This is a generalisation, but it works for the extremes. If someone is wearing Gucci (which, by the way, someone once told me “was chavvy”. I wonder which group they could be lumped into), then they are definitely not poor. Equally, if someone is living on the street, then they are decidedly not wealthy. (The fault with this is in the gray areas: if someone is moderately wealthy then it can be hard to see where precisely they lie. They do not wear designer, but it is not rags either (then again Silicon Valley guys do dress like a homeless people) .) Ahh double brackets; never a good sign!! Anyway, the same applies to books: is it easy to judge them in the most extreme cases, because books which are of a high quality will be signed onto major publishing houses, and therefore will have beautiful covers, so that they sell better. Books which are self-published will usually have very plain or self-drawn (!) covers. No  one aspires to be self-published. The reason why decent ones makes headlines, like Eragon, is because how rare high quality is in that sector. So generalisations can be made: is it worth reading 99 awful-looking books just to find one good one, or should we just read 99 great-looking books, and risk finding one terrible one?

Take Refuge:refuge.jpeg

There is something so captivating about that cover; something so thoughtful. I have never read it before, but the quote “Rich and colourful” from The New York Times matches the painting precisely, no? So clearly this image has been chosen carefully, and if the publishing house has spent all that money on the design, then they are backing that book to be successful. These people edit books for a living, so they will know a crowd-pleaser when they see one. Now, sometimes I do question how a book has gone past so many people and yet still has glaring spelling mistakes and inconsistencies (ahem “What Milo Saw” by Virginia MacGregor), but this is a rare phenomenon. When I do dislike something in a book, I do appreciate that it is not the publisher’s fault necessarily but merely a matter of my own (never quite humble enough) opinion.

Even a book like-spurious.jpeg

-has such an intriguing cover that you cannot help but buy it. Because riddle me this: have you ever, in a shop, tasted the cake before you bought it? Or eaten their pizza before ordering it? No? Well then you judged their food by the restaurant’s cover: their staff and interior design. You have no idea, really, how well the food will be cooked on that particular night. It is just like, how, even if you have read some of their books before, you never know quite how good their next one be. J.K.Rowling found this out the hard way… if she did not want to hear the honest truth, she should not have written under a pseudonym!

On the other end of the scale, there are books with the shoddy covers. I am not going to put some of the worst images on here, because I started researching books with terrible covers and I ended up with some shockers. There are some so bad that my eyes started bleeding. Also, I do not want to pollute this website. All I am saying is, the title of one the books was “Now That I’m A Ghost I’m Gay”. If that does not have you running for the hills, then I do not know how to help you. There are some very funny ones out there, too, particularly here on Bored Panda, but the top two were:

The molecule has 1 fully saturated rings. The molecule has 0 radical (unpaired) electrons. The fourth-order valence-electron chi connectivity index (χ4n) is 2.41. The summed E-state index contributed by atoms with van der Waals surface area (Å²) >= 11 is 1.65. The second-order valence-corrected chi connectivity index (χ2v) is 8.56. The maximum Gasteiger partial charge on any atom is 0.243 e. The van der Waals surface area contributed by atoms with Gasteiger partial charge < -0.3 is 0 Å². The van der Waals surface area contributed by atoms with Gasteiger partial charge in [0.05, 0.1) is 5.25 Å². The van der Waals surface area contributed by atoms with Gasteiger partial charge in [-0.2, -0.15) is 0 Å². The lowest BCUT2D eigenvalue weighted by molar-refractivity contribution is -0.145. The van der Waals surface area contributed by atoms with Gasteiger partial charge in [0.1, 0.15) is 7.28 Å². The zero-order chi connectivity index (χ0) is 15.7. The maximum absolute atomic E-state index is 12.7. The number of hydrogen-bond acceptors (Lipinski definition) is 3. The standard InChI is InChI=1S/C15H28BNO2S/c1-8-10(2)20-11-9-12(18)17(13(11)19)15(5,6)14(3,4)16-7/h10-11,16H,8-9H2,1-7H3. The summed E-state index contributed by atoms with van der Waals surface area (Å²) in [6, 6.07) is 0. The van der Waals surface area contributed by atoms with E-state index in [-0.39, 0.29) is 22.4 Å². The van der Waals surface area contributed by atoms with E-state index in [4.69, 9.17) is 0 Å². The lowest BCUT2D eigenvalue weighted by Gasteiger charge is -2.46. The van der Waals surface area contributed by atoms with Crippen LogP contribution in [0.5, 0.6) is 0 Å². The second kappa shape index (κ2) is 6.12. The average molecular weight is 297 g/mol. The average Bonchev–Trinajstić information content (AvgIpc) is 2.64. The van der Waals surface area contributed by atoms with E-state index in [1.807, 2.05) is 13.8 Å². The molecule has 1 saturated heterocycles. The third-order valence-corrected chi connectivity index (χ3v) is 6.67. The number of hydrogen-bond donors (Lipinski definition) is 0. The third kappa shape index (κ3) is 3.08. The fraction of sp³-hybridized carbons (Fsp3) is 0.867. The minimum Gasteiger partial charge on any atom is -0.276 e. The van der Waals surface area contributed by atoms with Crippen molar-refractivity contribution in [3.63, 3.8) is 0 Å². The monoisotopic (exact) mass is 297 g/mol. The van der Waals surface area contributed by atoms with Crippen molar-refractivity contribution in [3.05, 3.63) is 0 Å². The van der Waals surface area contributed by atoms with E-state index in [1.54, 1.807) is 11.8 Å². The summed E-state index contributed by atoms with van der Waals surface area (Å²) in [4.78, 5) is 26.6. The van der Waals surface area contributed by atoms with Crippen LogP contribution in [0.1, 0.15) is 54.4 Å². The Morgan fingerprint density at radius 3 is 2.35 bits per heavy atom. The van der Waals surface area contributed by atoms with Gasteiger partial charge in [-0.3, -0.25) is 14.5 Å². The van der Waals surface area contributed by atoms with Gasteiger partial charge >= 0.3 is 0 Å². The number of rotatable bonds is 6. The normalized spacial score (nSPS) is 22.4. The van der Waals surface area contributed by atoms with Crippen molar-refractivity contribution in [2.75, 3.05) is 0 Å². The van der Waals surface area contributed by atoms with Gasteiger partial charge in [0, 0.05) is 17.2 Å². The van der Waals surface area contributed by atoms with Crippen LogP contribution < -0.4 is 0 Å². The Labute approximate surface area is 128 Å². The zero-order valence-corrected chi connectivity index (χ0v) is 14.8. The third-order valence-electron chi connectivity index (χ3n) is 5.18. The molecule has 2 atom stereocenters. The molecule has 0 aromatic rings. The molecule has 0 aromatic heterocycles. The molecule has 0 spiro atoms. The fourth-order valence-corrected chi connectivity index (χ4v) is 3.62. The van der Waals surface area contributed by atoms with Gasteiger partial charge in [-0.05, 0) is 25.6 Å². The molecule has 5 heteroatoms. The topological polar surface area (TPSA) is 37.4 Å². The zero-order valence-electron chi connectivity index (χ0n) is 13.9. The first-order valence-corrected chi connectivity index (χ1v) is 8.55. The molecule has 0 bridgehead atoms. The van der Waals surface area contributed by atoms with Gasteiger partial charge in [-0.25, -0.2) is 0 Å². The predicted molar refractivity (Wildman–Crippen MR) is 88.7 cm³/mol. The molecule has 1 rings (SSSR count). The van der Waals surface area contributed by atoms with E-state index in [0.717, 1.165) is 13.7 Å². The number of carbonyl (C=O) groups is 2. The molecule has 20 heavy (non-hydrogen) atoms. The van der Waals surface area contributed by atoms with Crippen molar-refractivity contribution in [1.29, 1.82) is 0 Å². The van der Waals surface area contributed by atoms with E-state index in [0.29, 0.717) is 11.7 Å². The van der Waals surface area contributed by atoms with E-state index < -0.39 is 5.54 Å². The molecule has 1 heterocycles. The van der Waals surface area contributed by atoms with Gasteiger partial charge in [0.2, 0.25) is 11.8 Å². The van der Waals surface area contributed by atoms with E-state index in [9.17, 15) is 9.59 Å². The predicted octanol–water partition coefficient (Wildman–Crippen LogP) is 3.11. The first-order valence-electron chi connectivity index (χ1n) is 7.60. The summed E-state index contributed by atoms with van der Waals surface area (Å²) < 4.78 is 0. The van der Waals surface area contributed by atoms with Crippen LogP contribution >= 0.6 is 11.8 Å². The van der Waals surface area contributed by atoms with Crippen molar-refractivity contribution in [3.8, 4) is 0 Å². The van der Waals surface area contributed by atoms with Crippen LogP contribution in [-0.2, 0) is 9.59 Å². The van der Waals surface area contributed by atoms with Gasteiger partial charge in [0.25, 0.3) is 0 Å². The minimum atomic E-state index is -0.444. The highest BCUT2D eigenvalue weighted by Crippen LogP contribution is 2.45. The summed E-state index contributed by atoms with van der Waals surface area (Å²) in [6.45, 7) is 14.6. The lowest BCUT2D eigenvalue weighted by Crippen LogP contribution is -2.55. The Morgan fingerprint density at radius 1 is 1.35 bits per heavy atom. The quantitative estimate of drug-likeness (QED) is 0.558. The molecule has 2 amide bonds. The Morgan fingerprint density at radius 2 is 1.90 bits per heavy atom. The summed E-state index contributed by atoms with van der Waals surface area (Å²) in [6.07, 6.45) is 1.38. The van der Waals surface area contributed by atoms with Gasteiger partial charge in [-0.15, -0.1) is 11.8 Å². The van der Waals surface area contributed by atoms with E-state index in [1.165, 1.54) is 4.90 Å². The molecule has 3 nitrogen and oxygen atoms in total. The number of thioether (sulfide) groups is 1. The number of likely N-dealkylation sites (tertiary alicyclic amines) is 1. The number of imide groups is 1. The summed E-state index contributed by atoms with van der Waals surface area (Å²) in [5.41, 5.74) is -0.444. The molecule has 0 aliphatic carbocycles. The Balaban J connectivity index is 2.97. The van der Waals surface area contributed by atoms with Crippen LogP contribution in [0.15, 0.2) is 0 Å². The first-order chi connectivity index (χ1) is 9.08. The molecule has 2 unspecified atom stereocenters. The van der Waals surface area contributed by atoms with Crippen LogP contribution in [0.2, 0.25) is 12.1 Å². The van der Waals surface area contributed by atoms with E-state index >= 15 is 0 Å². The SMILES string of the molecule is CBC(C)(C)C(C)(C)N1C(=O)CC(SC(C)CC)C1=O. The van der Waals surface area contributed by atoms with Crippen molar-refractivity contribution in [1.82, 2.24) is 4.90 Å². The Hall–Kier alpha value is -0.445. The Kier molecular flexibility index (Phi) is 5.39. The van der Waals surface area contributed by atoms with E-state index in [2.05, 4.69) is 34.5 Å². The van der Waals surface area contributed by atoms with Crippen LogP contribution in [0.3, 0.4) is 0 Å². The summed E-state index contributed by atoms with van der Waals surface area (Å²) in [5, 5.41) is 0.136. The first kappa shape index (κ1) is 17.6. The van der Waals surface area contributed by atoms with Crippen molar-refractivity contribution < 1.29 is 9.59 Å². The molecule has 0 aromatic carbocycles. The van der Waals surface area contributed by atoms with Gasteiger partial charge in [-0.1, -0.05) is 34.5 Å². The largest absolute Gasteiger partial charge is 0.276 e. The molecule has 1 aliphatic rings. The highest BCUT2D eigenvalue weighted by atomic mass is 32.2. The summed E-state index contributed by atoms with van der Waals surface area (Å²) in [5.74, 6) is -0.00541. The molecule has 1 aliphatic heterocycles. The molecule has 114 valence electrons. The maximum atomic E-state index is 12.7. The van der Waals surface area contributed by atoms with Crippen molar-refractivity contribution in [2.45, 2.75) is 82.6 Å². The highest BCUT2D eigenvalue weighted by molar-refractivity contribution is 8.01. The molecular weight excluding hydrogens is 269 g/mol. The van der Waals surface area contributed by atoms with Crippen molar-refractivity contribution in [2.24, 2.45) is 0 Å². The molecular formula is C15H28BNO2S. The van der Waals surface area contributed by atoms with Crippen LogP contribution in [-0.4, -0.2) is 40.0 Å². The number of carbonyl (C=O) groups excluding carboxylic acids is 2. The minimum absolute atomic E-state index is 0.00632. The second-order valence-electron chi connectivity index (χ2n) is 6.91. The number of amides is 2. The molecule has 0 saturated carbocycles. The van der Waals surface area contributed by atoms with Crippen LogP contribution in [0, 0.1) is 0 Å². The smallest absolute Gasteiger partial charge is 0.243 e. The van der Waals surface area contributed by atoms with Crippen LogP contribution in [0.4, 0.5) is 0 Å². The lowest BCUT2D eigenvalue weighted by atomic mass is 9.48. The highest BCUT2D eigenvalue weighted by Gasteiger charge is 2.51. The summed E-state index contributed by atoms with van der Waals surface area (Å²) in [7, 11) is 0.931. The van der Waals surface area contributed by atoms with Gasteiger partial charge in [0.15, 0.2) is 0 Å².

worst-book-covers-titles-15
I think I will pass

and

worst-book-covers-titles-26
I do not think this is in international dialogue, actually, since it this published in 2007

These are examples of either unfortunate titles or simply- well, I am not sure how to excuse that last one. “Fine!” You say. “But these really are not that bad. That international dialogue part sounds interesting, so why judge? You cannot say that these do not have the potential to contain something interesting?” Well, Imaginary Dialogue Friend, what I can say, is that there are certain covers which would have me scrambling for anything, even Hello Magazine, just to escape looking at them a second more. Like these:

book-covers8.jpg

I want someone to look me in the eye, right now, and tell me that they would want to read them. And no, Shawn James, you do not count. Maybe even you do not even want to read these. Oh, and it does not count if you tell me this out of spite. I know you shady people out there.

So yes, you definitely can judge a book by its cover (and if you still disagree, please do read the two books above and leave a review in the comments below Xx ). Secondly, no I am not a bad person for doing this because it simply makes common sense: I can read a beautiful book which is more likely than not a stimulating Pulitzer Prize winner, or a grimy looking one, written in a garden shed, which is so awful that they had to self-publish.

We all have limited time in this world, so go ahead, make that judgement and do not give the side eye to those admit to doing the same.

There are a few occasions where snobbishness is acceptable, and this is it.

pig